There’s an axiom that’s always brought up by reigning champions — winning the first one was hard, but repeating is even harder.
That saying doesn’t apply to the Chicago Cubs.
Winning the World Series for the first time in 108 years is so much harder than doing it again ...
That’s not to say that repeating won’t be tough, though — it’s probably tougher than most fans think.
And if the Cubs are to repeat, they’ll have to answer these six questions:
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Can they keep their rotation healthy?
The Cubs’ top four starters pitched a lot over the last two years — all have pitched more than 400 innings, including the postseason. And with another presumed postseason looming, making sure that Jon Lester (457 innings), Jake Arrieta (468.1), Kyle Hendricks (404), and John Lackey (429), have enough left in the tank for October has to be at the forefront of Theo Epstein and Joe Maddon’s minds this season.
One way the Cubs could help alleviate some of the workload is to use a six-man rotation — perhaps even for the entire season.
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Who will play the outfield?
This is the big question, and the answer will have a massive effect on the Cubs’ lineup this season.
Right now, we know one guy will be out there — Jason Heyward.
Other than that, it’s anyone’s guess.
The Cubs have five, maybe even six outfielders for three spots this year. That’s not necessarily a problem — depth is always a good thing. But presumably there will a favorite starter at each position: A guy who Maddon wants to put out there every day.
With Dexter Fowler’s departure, Albert Almora might be the new starting centerfielder. Or it might be Heyward, who would move over from right field.
And if Heyward won’t be in right, who will? Is it Kyle Schwarber, who has to play defense somewhere to get his bat in the lineup, and is probably better suited for left field (where Maddon has been known to play pitchers)? Or Ben Zobrist, who certainly shouldn’t be relegated to a utility man role in 2017?
Again, it’s great to have depth — the Cubs can roll with a lot of punches this season with a variety of exotic platoons. But at some point, you have to have main men, and figuring out a core lineup starts with determining the core outfield.
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Where will Javier Baez play? (Because this dude has to play)
The 24-year-old looked like a superstar in the postseason, but he’s not guaranteed a starting job in 2017. Which seems ridiculous, but such is the Cubs’ roster this year.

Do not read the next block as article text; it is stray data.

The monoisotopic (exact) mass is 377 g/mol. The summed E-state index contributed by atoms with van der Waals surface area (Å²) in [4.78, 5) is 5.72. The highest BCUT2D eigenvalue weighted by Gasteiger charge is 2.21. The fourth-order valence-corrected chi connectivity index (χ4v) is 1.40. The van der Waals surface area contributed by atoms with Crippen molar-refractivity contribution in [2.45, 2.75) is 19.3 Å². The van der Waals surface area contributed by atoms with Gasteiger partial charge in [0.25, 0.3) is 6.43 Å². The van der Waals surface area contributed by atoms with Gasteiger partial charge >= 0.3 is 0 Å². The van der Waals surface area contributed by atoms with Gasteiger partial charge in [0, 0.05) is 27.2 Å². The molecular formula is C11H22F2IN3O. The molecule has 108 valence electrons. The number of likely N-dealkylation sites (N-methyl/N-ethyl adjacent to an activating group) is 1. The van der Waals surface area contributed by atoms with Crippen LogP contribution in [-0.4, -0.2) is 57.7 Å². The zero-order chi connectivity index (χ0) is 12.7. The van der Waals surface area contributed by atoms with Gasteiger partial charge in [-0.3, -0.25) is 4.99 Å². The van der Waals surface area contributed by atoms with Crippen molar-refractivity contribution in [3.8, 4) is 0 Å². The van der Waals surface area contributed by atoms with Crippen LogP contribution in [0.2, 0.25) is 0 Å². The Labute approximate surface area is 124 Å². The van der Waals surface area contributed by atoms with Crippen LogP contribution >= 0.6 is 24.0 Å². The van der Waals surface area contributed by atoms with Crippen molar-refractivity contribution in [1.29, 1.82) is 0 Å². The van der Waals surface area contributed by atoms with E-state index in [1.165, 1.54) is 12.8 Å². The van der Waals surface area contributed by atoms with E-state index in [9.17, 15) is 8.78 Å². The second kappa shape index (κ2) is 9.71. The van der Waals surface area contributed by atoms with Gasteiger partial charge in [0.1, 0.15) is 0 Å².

And because of the Cubs’ outfield abundance, Zobrist, a 4-win player in 2016, might be the everyday second baseman.
Zobrist isn’t a wizard with the glove at second, but he did post a wRC+ of 124 last year — that’s a bat you have to have in the lineup.
Is it worth taking a budding star in Baez and putting him in a utility role, though?
And if you relegate Baez to a utility role in 2017, will that stunt his growth as a player?
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Who will leadoff?
With Fowler at the top of the lineup, the Cubs went as he did. Fowler is gone, so who is going to be the spark plug at the top of the order?
It could be Zobrist, who led off 20 games last year and has a career .336 on-base percentage leading off innings (which is actually low for him).
It could be Schwarber, who has done it twice in his career.
It might be Addison Russell, or Almora. Depth outfielder Jon Jay might even get in on the action.
But someone is going to have to set the table for the Cubs in 2017, and establishing who can to reliably do it early could prove huge down the line.
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Can Kyle Schwarber even play the outfield?
I'll lead with this: Schwarber’s defense gets a bad rap — he’s a net-zero defensive player in the outfield over his career and he’ll likely have one of the best centerfielders in the league covering for him on balls in the gap in 2017.
But ... will Schwarber be able to get back to net-zero after the knee injury that forced him to miss nearly all of the 2016 season? And how much of that net-zero rating had to do with the great defense around him?
The Cubs have to get Schwarber’s bat in the lineup every day — it’s a game-changer. But will his glove in the outfield make him too big of a risk to play?
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Will Willson Contreras be able to replace David Ross?
Ross, Jon Lester’s personal catcher, retired at the end of the 2016 season — going out on top — leaving Lester without his battery partner.
It was a strange relationship, but let’s not get into that.
Cubs’ catcher of the future, Contreras, established himself as the Cubs’ catcher of the present for last year, and Maddon has already announced that he will catch Lester as well.
Will Lester be able to adapt to not having Ross behind the plate?
And the bigger question than that: Why is that a viable question about a pitcher who is paid more than $25 million a year?